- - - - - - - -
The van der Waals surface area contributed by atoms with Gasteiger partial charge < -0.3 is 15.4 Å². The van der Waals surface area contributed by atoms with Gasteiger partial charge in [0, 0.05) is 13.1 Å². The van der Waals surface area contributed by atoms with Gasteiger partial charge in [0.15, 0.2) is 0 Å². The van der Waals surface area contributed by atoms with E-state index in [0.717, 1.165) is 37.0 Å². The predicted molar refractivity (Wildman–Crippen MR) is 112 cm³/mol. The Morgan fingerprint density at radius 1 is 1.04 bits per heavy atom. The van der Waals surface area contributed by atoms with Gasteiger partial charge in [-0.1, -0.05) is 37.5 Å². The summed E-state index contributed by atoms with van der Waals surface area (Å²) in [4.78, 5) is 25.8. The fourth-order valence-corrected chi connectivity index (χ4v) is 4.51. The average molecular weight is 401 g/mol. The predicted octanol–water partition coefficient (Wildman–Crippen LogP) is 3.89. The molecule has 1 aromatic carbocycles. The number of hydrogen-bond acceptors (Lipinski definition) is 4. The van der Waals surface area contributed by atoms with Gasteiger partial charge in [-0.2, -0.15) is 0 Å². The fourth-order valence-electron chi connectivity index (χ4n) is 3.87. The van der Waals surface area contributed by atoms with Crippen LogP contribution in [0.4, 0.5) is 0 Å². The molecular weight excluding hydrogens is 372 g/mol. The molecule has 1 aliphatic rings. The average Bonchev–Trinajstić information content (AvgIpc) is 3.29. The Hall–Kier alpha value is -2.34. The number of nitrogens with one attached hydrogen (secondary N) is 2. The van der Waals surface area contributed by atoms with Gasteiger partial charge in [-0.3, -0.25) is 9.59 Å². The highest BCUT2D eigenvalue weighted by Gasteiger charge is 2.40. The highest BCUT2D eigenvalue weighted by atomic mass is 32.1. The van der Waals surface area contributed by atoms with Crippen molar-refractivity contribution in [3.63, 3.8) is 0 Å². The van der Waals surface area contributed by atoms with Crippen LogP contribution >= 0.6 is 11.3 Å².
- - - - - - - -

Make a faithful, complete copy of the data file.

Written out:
The van der Waals surface area contributed by atoms with Gasteiger partial charge < -0.3 is 15.4 Å². The van der Waals surface area contributed by atoms with Gasteiger partial charge in [0, 0.05) is 13.1 Å². The van der Waals surface area contributed by atoms with Gasteiger partial charge in [0.15, 0.2) is 0 Å². The van der Waals surface area contributed by atoms with E-state index in [0.717, 1.165) is 37.0 Å². The predicted molar refractivity (Wildman–Crippen MR) is 112 cm³/mol. The Morgan fingerprint density at radius 1 is 1.04 bits per heavy atom. The van der Waals surface area contributed by atoms with Gasteiger partial charge in [-0.1, -0.05) is 37.5 Å². The summed E-state index contributed by atoms with van der Waals surface area (Å²) in [4.78, 5) is 25.8. The fourth-order valence-corrected chi connectivity index (χ4v) is 4.51. The average molecular weight is 401 g/mol. The predicted octanol–water partition coefficient (Wildman–Crippen LogP) is 3.89. The molecule has 1 aromatic carbocycles. The number of hydrogen-bond acceptors (Lipinski definition) is 4. The van der Waals surface area contributed by atoms with Gasteiger partial charge in [-0.2, -0.15) is 0 Å². The fourth-order valence-electron chi connectivity index (χ4n) is 3.87. The van der Waals surface area contributed by atoms with Crippen LogP contribution in [0.4, 0.5) is 0 Å². The molecular weight excluding hydrogens is 372 g/mol. The molecule has 1 aliphatic rings. The average Bonchev–Trinajstić information content (AvgIpc) is 3.29. The Hall–Kier alpha value is -2.34. The number of nitrogens with one attached hydrogen (secondary N) is 2. The van der Waals surface area contributed by atoms with Gasteiger partial charge in [-0.3, -0.25) is 9.59 Å². The highest BCUT2D eigenvalue weighted by Gasteiger charge is 2.40. The highest BCUT2D eigenvalue weighted by atomic mass is 32.1. The van der Waals surface area contributed by atoms with Crippen molar-refractivity contribution in [3.63, 3.8) is 0 Å². The van der Waals surface area contributed by atoms with Crippen LogP contribution >= 0.6 is 11.3 Å².